Jess has a great comparison of faceted and social classification, go read it now. It reminds me of another solution to the metacrap problem: distributed classification. It’s an approach I’ve seen in my last two big taxonomy-driven projects: a financial services firm’s website and a retailer’s CMS.
In the case of the retailer, they have many thousands of products that need classifying on a regular basis. The products are relatively inexpensive commodities that change often and are sold through stores, a print catalog, and online. All the information about the products, including classification, is managed in one big content management system. They could hire a team of librarians to do the classification. Or they could hire less expensive office workers to do it. But they do neither of these, they let the manufacturers classify their own products. When I first realized they were relinquishing control of information that directly touched the customer I was shocked, and now I think it’s brilliant.
This addresses the tragedy of the commons by rethinking the business operations. Instead of looking around their own organization for someone to classify (someone who has no interest in getting it done right, other than being paid to do so), they moved classification outside the organization to those who already have a self-interest in getting it done, the manufacturers whose main focus is selling more products. This is a more scalable solution than hiring a team of librarians. The rules of the system keep the manufacturers from abusing it. And because they have a self-interest in classifying the products they’ll use a pre-existing system, so there’s no need to resort to ad hoc categories.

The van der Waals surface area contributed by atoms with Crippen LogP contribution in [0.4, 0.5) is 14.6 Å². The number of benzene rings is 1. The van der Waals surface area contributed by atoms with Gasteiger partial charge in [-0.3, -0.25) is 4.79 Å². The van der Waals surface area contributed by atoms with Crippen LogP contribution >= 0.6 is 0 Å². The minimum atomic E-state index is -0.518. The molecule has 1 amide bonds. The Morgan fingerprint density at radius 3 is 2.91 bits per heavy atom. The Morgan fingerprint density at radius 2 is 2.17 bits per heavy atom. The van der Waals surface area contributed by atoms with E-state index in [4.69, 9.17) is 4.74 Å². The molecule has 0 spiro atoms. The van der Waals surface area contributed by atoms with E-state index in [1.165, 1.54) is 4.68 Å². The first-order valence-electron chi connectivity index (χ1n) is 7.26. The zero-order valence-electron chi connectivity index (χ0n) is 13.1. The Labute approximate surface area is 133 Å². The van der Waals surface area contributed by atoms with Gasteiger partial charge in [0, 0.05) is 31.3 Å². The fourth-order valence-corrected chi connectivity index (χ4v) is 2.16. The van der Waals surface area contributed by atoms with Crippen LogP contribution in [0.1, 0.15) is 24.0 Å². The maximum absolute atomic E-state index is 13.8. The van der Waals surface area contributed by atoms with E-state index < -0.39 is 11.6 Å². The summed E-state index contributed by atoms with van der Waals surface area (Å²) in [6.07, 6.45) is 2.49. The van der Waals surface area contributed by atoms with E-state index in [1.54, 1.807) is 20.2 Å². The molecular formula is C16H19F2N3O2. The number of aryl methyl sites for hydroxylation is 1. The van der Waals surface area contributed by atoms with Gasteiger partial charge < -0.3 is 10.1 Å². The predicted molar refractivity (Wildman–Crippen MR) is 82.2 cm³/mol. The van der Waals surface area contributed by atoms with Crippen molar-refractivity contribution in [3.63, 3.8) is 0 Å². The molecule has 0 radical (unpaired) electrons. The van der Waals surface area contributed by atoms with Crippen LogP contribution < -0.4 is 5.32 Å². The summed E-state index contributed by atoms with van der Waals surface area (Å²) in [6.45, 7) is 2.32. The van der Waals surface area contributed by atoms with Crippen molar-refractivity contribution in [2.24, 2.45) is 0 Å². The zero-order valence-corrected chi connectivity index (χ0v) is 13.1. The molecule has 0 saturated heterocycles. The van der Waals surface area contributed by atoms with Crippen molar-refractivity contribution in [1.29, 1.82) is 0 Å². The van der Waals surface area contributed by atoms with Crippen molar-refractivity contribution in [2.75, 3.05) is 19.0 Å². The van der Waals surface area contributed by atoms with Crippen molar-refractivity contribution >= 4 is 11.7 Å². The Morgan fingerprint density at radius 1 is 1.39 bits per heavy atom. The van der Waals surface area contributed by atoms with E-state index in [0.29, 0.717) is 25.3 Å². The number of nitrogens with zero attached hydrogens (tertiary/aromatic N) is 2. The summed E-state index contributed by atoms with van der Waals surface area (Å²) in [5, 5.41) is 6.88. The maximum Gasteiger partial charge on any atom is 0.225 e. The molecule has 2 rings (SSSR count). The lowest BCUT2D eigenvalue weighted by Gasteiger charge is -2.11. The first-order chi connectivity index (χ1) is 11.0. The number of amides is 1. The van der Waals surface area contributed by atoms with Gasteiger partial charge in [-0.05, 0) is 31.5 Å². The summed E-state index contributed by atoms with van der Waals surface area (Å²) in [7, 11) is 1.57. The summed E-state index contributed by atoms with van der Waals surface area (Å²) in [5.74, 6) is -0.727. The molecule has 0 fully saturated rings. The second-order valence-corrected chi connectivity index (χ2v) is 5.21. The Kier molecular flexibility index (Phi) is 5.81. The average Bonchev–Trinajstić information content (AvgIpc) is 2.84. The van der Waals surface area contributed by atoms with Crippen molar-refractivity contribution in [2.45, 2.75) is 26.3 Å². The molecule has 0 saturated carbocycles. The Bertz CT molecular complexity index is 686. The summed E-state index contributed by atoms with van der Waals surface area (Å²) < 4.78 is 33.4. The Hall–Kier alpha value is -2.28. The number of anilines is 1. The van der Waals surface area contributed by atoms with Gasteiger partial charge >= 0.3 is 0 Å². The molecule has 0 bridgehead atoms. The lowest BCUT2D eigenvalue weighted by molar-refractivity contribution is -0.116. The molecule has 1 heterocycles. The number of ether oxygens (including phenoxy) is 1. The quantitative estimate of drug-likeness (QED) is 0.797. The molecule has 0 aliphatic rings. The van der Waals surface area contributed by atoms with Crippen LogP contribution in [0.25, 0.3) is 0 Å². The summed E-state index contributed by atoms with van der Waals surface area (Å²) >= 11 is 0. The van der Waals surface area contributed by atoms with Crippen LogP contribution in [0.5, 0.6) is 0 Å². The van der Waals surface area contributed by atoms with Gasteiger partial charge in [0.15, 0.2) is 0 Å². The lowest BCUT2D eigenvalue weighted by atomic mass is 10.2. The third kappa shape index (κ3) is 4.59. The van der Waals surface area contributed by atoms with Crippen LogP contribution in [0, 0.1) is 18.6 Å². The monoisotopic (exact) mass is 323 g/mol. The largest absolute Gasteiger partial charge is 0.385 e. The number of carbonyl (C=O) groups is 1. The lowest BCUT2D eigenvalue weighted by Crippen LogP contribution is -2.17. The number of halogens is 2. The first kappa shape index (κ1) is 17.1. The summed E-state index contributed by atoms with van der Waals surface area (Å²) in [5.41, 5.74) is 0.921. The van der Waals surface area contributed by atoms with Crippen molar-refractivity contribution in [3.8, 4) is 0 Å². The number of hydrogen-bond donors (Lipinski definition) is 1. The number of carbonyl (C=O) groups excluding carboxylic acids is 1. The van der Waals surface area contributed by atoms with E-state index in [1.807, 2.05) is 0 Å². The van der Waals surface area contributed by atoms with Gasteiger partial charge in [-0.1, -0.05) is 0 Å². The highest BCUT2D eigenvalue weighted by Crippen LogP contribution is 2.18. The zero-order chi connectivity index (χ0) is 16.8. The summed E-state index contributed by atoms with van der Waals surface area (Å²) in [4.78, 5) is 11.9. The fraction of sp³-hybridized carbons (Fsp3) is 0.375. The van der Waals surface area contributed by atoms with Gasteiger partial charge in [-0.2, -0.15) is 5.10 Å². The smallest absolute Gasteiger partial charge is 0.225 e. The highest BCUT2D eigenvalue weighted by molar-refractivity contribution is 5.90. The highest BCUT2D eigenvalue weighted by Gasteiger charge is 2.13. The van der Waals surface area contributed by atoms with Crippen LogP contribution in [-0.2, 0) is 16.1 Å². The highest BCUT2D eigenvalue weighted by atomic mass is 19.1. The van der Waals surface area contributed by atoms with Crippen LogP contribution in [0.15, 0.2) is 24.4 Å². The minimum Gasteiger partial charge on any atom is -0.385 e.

This worked, meaning 95% of entries were just fine and the other 5% could be easily caught and cleaned up. Classification experts go absolutely bonkers just thinking about this scenario, but this is the scalable way to get the job done. The fact is, the structure of the system was created by non-experts using common sense and the data is added by people using common sense, all without traditional classification training. At the end of the day the retailer tests the findability of items in the catalog with customers and if it works then the classification is correct.
Ultimately the organization of our exploding volumes of information may be less of a classification problem than an organizational design problem. These two clients I’ve worked with pushed the classification outside their organizations and achieved successful, scalable systems.